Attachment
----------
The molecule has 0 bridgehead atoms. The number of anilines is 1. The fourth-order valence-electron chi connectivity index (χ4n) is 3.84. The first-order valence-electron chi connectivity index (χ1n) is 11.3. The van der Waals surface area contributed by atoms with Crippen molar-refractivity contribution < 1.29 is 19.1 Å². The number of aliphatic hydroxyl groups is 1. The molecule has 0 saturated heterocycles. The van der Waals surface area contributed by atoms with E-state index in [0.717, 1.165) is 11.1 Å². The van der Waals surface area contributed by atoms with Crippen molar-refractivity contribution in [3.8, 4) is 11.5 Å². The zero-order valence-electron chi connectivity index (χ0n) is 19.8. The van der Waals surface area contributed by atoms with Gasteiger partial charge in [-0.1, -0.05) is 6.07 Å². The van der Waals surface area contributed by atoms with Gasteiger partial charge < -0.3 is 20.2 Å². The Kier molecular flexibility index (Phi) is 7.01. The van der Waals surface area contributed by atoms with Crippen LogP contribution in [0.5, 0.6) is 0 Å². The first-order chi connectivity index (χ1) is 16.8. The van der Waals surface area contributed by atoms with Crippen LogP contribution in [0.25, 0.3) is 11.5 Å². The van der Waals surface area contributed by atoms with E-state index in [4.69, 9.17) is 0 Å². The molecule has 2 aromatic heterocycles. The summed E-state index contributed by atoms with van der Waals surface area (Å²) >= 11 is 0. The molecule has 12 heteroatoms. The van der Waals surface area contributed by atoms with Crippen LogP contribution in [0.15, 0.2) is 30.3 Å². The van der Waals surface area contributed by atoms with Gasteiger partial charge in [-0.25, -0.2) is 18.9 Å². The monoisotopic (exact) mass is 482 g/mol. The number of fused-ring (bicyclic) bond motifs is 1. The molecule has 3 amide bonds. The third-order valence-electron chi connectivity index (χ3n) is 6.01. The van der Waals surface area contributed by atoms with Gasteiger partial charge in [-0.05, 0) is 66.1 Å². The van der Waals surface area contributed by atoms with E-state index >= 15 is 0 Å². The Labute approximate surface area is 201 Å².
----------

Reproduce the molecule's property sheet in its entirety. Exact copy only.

The molecule has 0 bridgehead atoms. The number of anilines is 1. The fourth-order valence-electron chi connectivity index (χ4n) is 3.84. The first-order valence-electron chi connectivity index (χ1n) is 11.3. The van der Waals surface area contributed by atoms with Crippen molar-refractivity contribution < 1.29 is 19.1 Å². The number of aliphatic hydroxyl groups is 1. The molecule has 0 saturated heterocycles. The van der Waals surface area contributed by atoms with E-state index in [0.717, 1.165) is 11.1 Å². The van der Waals surface area contributed by atoms with Crippen molar-refractivity contribution in [3.8, 4) is 11.5 Å². The zero-order valence-electron chi connectivity index (χ0n) is 19.8. The van der Waals surface area contributed by atoms with Gasteiger partial charge in [-0.1, -0.05) is 6.07 Å². The van der Waals surface area contributed by atoms with Gasteiger partial charge < -0.3 is 20.2 Å². The Kier molecular flexibility index (Phi) is 7.01. The van der Waals surface area contributed by atoms with Crippen LogP contribution in [0.5, 0.6) is 0 Å². The first-order chi connectivity index (χ1) is 16.8. The van der Waals surface area contributed by atoms with Crippen LogP contribution in [0.25, 0.3) is 11.5 Å². The van der Waals surface area contributed by atoms with E-state index in [4.69, 9.17) is 0 Å². The molecule has 2 aromatic heterocycles. The summed E-state index contributed by atoms with van der Waals surface area (Å²) >= 11 is 0. The molecule has 12 heteroatoms. The van der Waals surface area contributed by atoms with Crippen LogP contribution in [0.15, 0.2) is 30.3 Å². The van der Waals surface area contributed by atoms with Gasteiger partial charge in [-0.25, -0.2) is 18.9 Å². The monoisotopic (exact) mass is 482 g/mol. The number of fused-ring (bicyclic) bond motifs is 1. The molecule has 3 amide bonds. The third-order valence-electron chi connectivity index (χ3n) is 6.01. The van der Waals surface area contributed by atoms with Gasteiger partial charge in [-0.05, 0) is 66.1 Å². The van der Waals surface area contributed by atoms with E-state index >= 15 is 0 Å². The Labute approximate surface area is 201 Å².